More information

Hypothesis testing. Null hypothesis H 0 and alternative hypothesis H 1.

Hypothesis testing. Null hypothesis H 0 and alternative hypothesis H 1. Hypothesis testing Null hypothesis H 0 and alternative hypothesis H 1. Hypothesis testing Null hypothesis H 0 and alternative hypothesis H 1. Simple and compound hypotheses. Simple : the probabilistic

More information

Confidence Intervals about a Population Mean

Confidence Intervals about a Population Mean Confidence Intervals about a Population Mean MATH 130, Elements of Statistics I J. Robert Buchanan Department of Mathematics Fall 2015 Motivation Goal: to estimate a population mean µ based on data collected

More information

HYPOTHESIS TESTING (TWO SAMPLE) - CHAPTER 8 1. how can a sample be used to estimate the unknown parameters of a population

HYPOTHESIS TESTING (TWO SAMPLE) - CHAPTER 8 1. how can a sample be used to estimate the unknown parameters of a population HYPOTHESIS TESTING (TWO SAMPLE) - CHAPTER 8 1 PREVIOUSLY estimation how can a sample be used to estimate the unknown parameters of a population use confidence intervals around point estimates of central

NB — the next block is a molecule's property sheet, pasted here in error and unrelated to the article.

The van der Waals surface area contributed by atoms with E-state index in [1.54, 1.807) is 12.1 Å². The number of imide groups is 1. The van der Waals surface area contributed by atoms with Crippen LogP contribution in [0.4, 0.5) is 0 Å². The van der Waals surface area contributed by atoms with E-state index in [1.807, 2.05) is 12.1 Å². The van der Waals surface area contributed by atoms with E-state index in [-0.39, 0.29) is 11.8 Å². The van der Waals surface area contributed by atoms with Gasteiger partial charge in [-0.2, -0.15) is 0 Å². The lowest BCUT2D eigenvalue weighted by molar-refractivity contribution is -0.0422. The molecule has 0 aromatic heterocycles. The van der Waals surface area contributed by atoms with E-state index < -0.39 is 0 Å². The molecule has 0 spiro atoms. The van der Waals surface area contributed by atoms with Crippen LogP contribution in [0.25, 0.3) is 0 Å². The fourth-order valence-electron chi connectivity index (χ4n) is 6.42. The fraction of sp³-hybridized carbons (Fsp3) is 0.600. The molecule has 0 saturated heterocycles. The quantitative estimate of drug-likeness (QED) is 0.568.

More information

Basic Statistics. Probability and Confidence Intervals

Basic Statistics. Probability and Confidence Intervals Basic Statistics Probability and Confidence Intervals Probability and Confidence Intervals Learning Intentions Today we will understand: Interpreting the meaning of a confidence interval Calculating the

More information

Seminar paper Statistics

Seminar paper Statistics Seminar paper Statistics The seminar paper must contain: - the title page - the characterization of the data (origin, reason why you have chosen this analysis,...) - the list of the data (in the table)

More information

Inference in Regression Analysis. Dr. Frank Wood